Phase III auctions have been a controversial affair since the very beginning. The e-auctions were slated in to take place in mid 2012 with the GOPA migration date decided in March 2012. This date was later postponed to June 2012, then December 2012 and is now on June 30, 2013.
While the Ministry of Information and Broadcasting claimed that the Phase III auctions will now be materialised on priority basis, there are a number of concerns that haunt the radio players.
In an earlier conversation with exchange4media, Prashant Panday, Executive Director and CEO, ENIL said, “The radio industry wants electronic tendering (single step bidding) and not electronic ascending auctions (multi-step bidding) because the former will be able to allot frequencies at different prices, thus promoting programming variety, while the latter will allot all frequencies at the same price and hence kill variety.”
Panday explained that the formula for reserve fee needs to be re-looked at. If the government agrees to electronic tendering, then the reserve fee formula is automatically solved, since reserve fee will be calculated post-bidding.
Commenting on concerns regarding Phase III auctions, Harish Bhatia, CEO, My FM said, “Apart from the base price rationalisation, the classification of stations under each category is not as per their revenue potential, further making them unviable due to high entry cost, especially in smaller towns.”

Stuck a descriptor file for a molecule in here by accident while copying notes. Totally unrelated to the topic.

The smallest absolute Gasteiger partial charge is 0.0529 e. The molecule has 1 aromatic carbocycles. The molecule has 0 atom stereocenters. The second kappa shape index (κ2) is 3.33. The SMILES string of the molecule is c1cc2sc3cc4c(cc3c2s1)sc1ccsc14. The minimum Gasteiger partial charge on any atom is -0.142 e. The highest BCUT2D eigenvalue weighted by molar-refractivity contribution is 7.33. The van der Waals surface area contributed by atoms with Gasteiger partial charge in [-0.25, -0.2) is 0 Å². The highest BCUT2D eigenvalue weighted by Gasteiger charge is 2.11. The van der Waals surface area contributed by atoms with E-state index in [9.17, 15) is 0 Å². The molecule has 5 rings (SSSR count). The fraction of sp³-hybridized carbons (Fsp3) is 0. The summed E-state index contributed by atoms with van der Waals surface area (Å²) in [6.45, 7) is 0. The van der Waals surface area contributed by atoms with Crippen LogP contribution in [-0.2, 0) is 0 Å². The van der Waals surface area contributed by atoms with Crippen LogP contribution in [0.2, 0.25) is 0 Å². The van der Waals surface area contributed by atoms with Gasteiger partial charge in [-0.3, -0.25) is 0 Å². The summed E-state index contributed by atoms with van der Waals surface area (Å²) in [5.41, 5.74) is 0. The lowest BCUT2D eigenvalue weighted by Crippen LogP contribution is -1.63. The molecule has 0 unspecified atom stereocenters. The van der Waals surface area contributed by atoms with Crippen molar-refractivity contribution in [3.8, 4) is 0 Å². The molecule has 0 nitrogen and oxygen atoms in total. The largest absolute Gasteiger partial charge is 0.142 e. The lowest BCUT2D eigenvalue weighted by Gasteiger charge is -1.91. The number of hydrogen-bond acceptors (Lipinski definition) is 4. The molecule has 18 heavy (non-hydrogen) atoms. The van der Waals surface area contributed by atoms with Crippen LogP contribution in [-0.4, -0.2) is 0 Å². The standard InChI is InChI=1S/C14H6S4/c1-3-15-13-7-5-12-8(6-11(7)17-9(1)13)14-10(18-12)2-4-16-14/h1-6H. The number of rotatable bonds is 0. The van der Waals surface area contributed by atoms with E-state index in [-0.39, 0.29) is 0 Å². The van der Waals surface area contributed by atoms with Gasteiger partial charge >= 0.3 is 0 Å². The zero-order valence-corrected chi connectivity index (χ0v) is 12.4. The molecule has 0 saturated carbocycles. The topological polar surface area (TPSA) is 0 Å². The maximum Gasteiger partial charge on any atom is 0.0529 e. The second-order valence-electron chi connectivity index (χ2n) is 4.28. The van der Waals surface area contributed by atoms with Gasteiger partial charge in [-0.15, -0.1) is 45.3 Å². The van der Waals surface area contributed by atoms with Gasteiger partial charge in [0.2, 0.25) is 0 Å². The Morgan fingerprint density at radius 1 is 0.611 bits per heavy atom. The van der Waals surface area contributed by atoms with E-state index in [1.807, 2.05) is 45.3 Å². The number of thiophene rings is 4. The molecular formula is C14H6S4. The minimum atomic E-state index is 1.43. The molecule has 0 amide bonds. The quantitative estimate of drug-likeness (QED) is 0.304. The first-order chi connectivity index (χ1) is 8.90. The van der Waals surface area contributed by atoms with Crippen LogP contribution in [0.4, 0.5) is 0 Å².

According to a report released by CII-Ernst & Young, government opinion on reserve price methodology model was that the Phase III FM radio policy was approved through a cabinet decision in June 2012. Going back to alter the reserve price seems to be difficult despite the fact that it has led to disproportionate reserve prices in the North and West of the country. If done, it may end up delaying the auction process.
A number of other concerns regarding Phase III auctions were seen across the platform including the method of auction, separation between frequencies, license period and lack of clarity on increase in license period which is currently 10 years. “In fact, like TV, there should be a one-time license for radio as well, offering it a level playing field with other media,” added Bhatia.
However, the government appointed an ‘Empowered Group of Ministers’ to find solutions for a number of Phase III related problems.
A study done by CII-Ernst & Young suggests that the industry is expected to grow at a CAGR of 18 per cent after the initiation of Phase III. Radio’s advertising industry is also expected to grow from three to four per cent to five to seven per cent within five years. Accordingly, the FM radio industry is expected to exceed Rs 123 billion within three years of Phase III being rolled out.